Carta gives up the dream of being the ‘Nasdaq for private markets’


Angle down icon An icon in the shape of an angle pointing down. Carta CEO Henry Ward Arantza Pena Popo/Insider The shut down of Carta’s secondary markets product comes after the company was called out on LinkedIn for misusing customer data. CEO Henry Ward announced the change in a blog post, calling it “my greatest failure and disappointment.”It’s the latest setback for a CEO who is at the center of multiple legal battles with former employees. 

After two days of public flogging for its misuse of customer data, Carta says it will shutter its secondary trading business, giving up on being the go-to liquidity solution for the startup ecosystem.

CEO Henry Ward, who just a day earlier was publicly sparring with some customers online, published a chastened blog post Monday announcing the change and calling it “my greatest failure and disappointment.” Carta’s secondary trading platform, known as Carta X, was announced in 2020 and at the time Ward told the Financial Times he intended to put the New York Stock Exchange out of business.

In his post yesterday, Ward admitted that Carta’s access to sensitive company information made it impossible to operate in the secondary market without at least the appearance of impropriety. It comes after the company was publicly called out on LinkedIn and X by the CEO of one of its customers, Linear, for using private data to target angel investors for sales outreach.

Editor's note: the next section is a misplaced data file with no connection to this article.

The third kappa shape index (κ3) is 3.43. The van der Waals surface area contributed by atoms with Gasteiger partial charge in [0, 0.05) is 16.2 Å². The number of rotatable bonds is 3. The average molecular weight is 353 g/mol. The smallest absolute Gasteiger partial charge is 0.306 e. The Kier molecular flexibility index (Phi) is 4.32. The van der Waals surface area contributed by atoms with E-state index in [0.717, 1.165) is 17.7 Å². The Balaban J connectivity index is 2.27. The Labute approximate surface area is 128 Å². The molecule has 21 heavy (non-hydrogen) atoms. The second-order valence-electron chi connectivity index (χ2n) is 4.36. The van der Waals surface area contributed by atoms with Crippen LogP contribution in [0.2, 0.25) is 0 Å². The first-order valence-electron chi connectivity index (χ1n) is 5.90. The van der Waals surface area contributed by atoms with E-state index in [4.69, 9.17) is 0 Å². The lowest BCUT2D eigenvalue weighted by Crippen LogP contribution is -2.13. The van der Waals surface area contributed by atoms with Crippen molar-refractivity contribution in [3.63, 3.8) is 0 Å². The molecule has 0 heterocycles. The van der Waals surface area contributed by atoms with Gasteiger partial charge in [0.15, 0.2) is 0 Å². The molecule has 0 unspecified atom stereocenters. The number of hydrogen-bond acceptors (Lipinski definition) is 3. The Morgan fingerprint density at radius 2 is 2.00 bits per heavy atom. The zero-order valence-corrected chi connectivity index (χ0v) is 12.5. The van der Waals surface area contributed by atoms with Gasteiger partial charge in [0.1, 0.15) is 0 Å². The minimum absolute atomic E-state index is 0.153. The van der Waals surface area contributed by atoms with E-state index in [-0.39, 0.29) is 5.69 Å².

From its earliest days as eShares, Ward envisioned the company as much more than just the keeper of cap tables. The plan was always to become the “Nasdaq for private markets” by helping startups go public and trade their equity.

As part of that plan the company in 2018 acquired transfer agent Philadelphia Stock Transfer and launched a public company employee equity management service. Last year the company quietly abandoned that business and kicked customers off the platform.

Similarly Carta X was part of the company’s plan, backed by $300 million from Andressen Horowitz and others, to reinvent the capital markets and become the go-to place to buy and sell startup shares.

But according to Ward’s post, the business was bringing in only about $3 million annually when Carta decided to shut it down, compared with $250 million for the primary cap table business.

Without new sources of revenue growth, it’s unclear how Carta will be able to justify its multi-billion dollar valuation. The embarrassing loss of its secondary business is just the latest setback for a company that’s facing allegations of discrimination and abuse and currently suing two of its former executives.



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